The Good Part

In Luke 9 Jesus has just crossed the hot deserts of Samaria where he had given up hope of Israel ever receiving him as their Messiah.  He knew that his God given purpose to die on the cross for the sins of the world was going to happen soon.  He made his way to the home of Mary and Martha who were his friends hoping to share all of his emotions and find comfort.

Martha’s first thought when she saw him enter was food centered.  She immediately kicked it into high gear and began making preparations to serve him a meal.  But Mary, whom you always find mentioned as sitting at Jesus’ feet, ignores all of the flurry going on in the kitchen while she gives Jesus her full attention.

When Martha complains to Jesus, Jesus tells her that Mary has chosen “the good part”.

In the chapter titled “The Growth of the Reflective Life” of Ken Gire’s book SEEING WHAT IS SACRED, he better illustrates just what Jesus meant:

“Imagine a sumptuous Thanksgiving meal with all the trimmings.  Hillocks of mashed potatoes and dressing, sluiced with gravy, hot buttered rolls, cranberry sauce, an assortment of salads, trays of deviled eggs, olives, sweet pickles, slabs of pumpkin pie daubed with homemade whipped cream.  All those things look wonderful, smell wonderful, taste wonderful.

Now imagine that meal without a turkey.

The portion around which all the other food is centered is the butter-basted turkey, cooked golden brown and filling the entire house with its mouthwatering aroma.  That is the “good part” of the Thanksgiving meal. 

Without intimate fellowship with Christ, the Christian life is just a buffet of so many side dishes and relish trays.”

How many times since the death of my husband have I asked God, “Why am I here?  What is my purpose now if I am no longer to be a wife?  What’s the point?”  How many times have you asked those very same questions?

I now believe this is the purpose of every widow – to chose “the good part” of learning how to have that intimate fellowship with Christ.  “How do I do that?” you may ask.  I would say that first of all you have to come to the point where you can be still.  That’s hard to do when you are struggling so hard to find your identity and you want to find it in a hurry because you don’t like being out in that place of limbo where grief throws you.  I can’t tell you how long it may take you to get to that point.  For some, it may come sooner than for others.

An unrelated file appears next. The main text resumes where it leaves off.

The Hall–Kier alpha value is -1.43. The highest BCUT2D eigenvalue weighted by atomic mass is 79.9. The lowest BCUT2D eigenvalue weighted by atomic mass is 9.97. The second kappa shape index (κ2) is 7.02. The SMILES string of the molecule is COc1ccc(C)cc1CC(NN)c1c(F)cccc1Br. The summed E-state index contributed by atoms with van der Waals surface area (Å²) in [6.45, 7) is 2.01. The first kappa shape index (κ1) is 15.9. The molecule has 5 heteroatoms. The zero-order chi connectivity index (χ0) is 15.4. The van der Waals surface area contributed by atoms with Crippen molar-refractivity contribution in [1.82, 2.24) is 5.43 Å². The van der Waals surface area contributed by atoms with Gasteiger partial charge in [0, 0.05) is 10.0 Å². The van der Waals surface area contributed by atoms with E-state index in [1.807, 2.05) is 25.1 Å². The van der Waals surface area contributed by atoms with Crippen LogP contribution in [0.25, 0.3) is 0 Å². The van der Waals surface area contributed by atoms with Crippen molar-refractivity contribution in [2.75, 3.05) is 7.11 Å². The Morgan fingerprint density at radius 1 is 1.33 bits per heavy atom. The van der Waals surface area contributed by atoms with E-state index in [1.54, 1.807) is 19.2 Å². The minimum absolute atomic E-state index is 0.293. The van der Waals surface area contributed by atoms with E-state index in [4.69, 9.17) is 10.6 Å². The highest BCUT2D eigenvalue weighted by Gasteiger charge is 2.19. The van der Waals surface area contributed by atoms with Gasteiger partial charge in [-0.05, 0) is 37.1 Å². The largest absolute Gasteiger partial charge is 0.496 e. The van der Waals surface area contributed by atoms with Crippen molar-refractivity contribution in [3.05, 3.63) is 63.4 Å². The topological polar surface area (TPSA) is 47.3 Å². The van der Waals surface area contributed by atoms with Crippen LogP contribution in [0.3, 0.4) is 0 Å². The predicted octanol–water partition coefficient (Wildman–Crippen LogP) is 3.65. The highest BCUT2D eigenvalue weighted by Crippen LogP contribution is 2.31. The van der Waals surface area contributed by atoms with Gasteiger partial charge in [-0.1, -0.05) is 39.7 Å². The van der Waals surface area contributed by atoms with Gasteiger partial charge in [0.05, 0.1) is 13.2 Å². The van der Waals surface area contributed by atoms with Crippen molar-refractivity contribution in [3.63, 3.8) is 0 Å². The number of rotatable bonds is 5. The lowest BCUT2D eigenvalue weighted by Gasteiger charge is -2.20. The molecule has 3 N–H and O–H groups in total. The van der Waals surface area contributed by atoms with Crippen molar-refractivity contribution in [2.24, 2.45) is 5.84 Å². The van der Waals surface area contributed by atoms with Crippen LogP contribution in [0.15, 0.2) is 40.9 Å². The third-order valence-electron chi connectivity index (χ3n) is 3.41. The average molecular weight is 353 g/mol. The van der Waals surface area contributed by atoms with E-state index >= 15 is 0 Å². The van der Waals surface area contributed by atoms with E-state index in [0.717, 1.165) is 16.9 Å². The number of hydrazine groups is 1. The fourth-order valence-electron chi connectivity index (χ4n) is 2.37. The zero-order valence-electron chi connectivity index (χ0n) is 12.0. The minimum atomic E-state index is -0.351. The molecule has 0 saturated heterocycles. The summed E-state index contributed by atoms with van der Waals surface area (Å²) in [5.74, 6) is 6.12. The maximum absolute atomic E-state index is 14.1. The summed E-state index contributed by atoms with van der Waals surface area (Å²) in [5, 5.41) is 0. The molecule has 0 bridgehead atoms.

Once you can be still, then your heart will be ready to “hear” God’s still, small voice and the communication can begin.  You may feel His stirring in your heart as you are reading your Bible.  Or perhaps you find that Christian music fills up your heart with Him.  It may be that He speaks in the rustle of the pages of a book you are reading.  God can commune with you through the beauty of nature.  Theses are just a few of the countless ways that I am finding “the good part”.

I challenge you to stop struggling so hard against what grief has brought to you.  Instead, lean into it and just be still so that you, too, can find “the good part”.

 

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8 responses

  1. This is absolutely beautiful Candy! Looking back, I see how we have both traveled parallel paths on this journey, “knowing Him, and the power of His resurrection… and the fellowship of His sufferings…”

    All three elements are necessary, it’s a package deal. So grateful to you for your part in the journey.

    Love,

    Kathy

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  2. Wonderful post. I too have gone this route. I find God in stillness, prayer life, song, nature and small, routine everyday tasks. I just hung “Be Still and Know that I am God” on my bedroom wall. Thanks so much, Candy. You have helped me in so many ways.

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    • When you have a lot of time alone, you find that suddenly you have time to finally just be still and learn to know God in a more intimate way. It’s not a path we would have chosen for ourselves, but I am thankful to be able to see something positive in our grief and loss. Thank you for your kind words, Carol.

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  3. Candy I love this!! Always need a reminder to be still especially in this hustle and bustle world we live in. I’ve been able to slow down and be still more in the last year and I’ve been beyond blessed by it!! Thank you for your thoughtful and kind reminder!!

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  4. To be still is difficult in this fast paced world. For widows with children still at home, it becomes extremely difficult. For widows with grown children, it is easier if she isn’t afraid to just be still.

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